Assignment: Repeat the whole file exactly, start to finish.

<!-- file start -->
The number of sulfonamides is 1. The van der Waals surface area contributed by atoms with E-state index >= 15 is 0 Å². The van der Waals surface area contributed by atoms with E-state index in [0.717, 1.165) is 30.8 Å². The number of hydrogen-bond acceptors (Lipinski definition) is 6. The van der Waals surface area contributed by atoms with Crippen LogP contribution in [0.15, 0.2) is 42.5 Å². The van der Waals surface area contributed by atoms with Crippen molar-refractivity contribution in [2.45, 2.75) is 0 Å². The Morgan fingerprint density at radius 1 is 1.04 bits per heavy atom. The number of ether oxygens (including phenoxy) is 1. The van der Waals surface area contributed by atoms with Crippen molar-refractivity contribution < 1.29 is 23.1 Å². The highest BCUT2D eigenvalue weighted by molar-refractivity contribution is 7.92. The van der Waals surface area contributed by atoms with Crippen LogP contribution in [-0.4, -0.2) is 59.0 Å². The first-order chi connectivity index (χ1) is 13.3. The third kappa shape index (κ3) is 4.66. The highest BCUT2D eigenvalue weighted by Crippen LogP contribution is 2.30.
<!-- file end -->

The number of sulfonamides is 1. The van der Waals surface area contributed by atoms with E-state index >= 15 is 0 Å². The van der Waals surface area contributed by atoms with E-state index in [0.717, 1.165) is 30.8 Å². The number of hydrogen-bond acceptors (Lipinski definition) is 6. The van der Waals surface area contributed by atoms with Crippen LogP contribution in [0.15, 0.2) is 42.5 Å². The van der Waals surface area contributed by atoms with Crippen molar-refractivity contribution in [2.45, 2.75) is 0 Å². The Morgan fingerprint density at radius 1 is 1.04 bits per heavy atom. The number of ether oxygens (including phenoxy) is 1. The van der Waals surface area contributed by atoms with Crippen molar-refractivity contribution < 1.29 is 23.1 Å². The highest BCUT2D eigenvalue weighted by molar-refractivity contribution is 7.92. The van der Waals surface area contributed by atoms with Crippen LogP contribution in [-0.4, -0.2) is 59.0 Å². The first-order chi connectivity index (χ1) is 13.3. The third kappa shape index (κ3) is 4.66. The highest BCUT2D eigenvalue weighted by Crippen LogP contribution is 2.30.